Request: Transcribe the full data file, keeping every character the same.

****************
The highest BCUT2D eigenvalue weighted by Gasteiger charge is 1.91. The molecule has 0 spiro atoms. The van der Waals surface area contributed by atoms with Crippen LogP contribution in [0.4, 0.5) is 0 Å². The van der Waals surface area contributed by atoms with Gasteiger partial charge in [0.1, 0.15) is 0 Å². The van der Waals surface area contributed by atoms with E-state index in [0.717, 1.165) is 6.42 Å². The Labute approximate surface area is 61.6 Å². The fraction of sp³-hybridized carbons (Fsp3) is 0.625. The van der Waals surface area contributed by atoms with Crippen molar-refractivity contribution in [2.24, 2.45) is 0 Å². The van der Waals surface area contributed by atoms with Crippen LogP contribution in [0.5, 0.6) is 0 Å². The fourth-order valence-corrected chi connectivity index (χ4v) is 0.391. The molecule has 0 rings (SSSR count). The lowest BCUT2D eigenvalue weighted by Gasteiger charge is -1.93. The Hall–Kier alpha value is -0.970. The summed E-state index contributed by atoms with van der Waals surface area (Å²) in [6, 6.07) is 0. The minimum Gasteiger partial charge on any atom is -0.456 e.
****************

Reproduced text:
The highest BCUT2D eigenvalue weighted by Gasteiger charge is 1.91. The molecule has 0 spiro atoms. The van der Waals surface area contributed by atoms with Crippen LogP contribution in [0.4, 0.5) is 0 Å². The van der Waals surface area contributed by atoms with Gasteiger partial charge in [0.1, 0.15) is 0 Å². The van der Waals surface area contributed by atoms with E-state index in [0.717, 1.165) is 6.42 Å². The Labute approximate surface area is 61.6 Å². The fraction of sp³-hybridized carbons (Fsp3) is 0.625. The van der Waals surface area contributed by atoms with Crippen molar-refractivity contribution in [2.24, 2.45) is 0 Å². The van der Waals surface area contributed by atoms with Crippen LogP contribution in [0.5, 0.6) is 0 Å². The fourth-order valence-corrected chi connectivity index (χ4v) is 0.391. The molecule has 0 rings (SSSR count). The lowest BCUT2D eigenvalue weighted by Gasteiger charge is -1.93. The Hall–Kier alpha value is -0.970. The summed E-state index contributed by atoms with van der Waals surface area (Å²) in [6, 6.07) is 0. The minimum Gasteiger partial charge on any atom is -0.456 e.